Among the hidden costs of parenting are the sacks of nickels and dimes embedded in various childrens’ extracurricular activities. You’ll learn about them once your kids are emotionally committed to whatever it is they’re doing. The experience feels a bit like buying a car because they’re expenses for things a rational human being might assume were included in the price, but are cheerfully itemized later. (“Oh, you want the car delivered from Japan?“)
For example, my daughter was in a dance class whose efforts would culminate with a performance of The Nutcracker. Once she was immersed, they threw add-ons like money for recitals and rehearsal, tickets for each family member attending, money for the DVD of the presentation (no personal filming allowed), tax, title, dealer installed ferromagnetic undercoating, the special one-time outfit (which was useful for Chinese New Year), etcetera.
I was commenting about this to the lady who runs the my other child’s preschool. She said it gets worse: her son’s little league was around $2,000 a year. He’s somewhat older and more responsible, and to help him earn money to offset the cost, they were going to host a parent’s night out for a modest fee. Parents could enjoy Valentine’s Eve.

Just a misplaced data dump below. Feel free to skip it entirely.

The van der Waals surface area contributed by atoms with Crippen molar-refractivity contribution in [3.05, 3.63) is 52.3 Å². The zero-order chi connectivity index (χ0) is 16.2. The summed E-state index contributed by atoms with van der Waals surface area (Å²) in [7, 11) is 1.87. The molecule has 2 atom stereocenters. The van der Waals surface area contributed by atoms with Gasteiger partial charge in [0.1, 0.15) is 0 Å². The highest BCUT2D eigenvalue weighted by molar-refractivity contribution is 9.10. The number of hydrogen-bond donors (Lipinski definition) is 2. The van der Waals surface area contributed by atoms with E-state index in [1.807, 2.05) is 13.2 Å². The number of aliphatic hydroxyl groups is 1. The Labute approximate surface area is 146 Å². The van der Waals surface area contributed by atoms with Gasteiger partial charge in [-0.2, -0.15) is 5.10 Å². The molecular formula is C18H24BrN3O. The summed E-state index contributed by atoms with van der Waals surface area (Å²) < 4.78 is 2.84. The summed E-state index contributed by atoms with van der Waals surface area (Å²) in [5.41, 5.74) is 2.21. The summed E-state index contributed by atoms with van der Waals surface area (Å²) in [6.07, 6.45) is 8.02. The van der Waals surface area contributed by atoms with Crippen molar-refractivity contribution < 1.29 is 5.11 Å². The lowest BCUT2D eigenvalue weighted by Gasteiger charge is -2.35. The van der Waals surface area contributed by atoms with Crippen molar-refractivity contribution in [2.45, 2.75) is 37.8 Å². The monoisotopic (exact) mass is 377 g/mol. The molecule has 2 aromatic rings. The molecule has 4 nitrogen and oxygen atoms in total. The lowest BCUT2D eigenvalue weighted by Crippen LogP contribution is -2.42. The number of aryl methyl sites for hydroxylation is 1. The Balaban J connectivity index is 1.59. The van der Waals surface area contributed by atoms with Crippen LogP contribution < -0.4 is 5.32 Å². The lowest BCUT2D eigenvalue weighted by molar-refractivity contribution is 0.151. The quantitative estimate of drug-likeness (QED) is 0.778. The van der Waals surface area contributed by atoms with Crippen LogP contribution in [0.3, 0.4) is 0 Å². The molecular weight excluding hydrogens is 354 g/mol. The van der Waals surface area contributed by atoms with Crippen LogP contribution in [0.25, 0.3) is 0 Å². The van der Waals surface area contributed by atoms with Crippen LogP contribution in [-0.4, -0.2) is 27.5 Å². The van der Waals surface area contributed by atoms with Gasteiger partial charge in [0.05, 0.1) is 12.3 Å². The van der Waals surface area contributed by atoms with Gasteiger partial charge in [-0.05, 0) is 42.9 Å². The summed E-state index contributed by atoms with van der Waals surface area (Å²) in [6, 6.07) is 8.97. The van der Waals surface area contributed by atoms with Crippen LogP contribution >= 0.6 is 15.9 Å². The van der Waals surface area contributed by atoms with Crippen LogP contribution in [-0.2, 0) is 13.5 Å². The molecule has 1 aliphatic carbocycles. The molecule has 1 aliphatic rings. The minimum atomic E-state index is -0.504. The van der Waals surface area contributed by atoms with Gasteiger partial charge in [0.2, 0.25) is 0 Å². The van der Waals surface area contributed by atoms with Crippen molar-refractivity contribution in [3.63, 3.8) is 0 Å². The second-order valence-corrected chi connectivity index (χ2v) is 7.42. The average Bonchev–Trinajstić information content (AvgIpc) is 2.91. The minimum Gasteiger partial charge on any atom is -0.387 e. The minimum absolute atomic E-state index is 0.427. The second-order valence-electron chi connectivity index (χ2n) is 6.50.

“Quality, affordable childcare” and “Date with my spouse” are my two favorite phrases to hear. (Runners up: “Go ahead and bike all day,” and “Mostly sunny”) They’d entertain the kids from 5pm to 9pm. Wohoo!
Then I tried to find something for us to do during that timeframe…
Director Mitch posted his map of places visited. Here’s mine.
With only half a day at Great Basin NP, I took a further detour to southwestern Utah, hoping to take in a brief stay at Bryce Canyon national park before heading straight for eastern LA. During the summer, one could do the national park trifecta: Bryce Canyon, Zion, and Grand Canyon. However, the north rim of Grand Canyon is closed in the winter.
(Warning: lots of photos.)
I had a lot of fun researching the road signs and thought I’d delve into another area of mystery: roads themselves. So today, I’ll look at weird things like road striping, road dots, and the interstate system in general.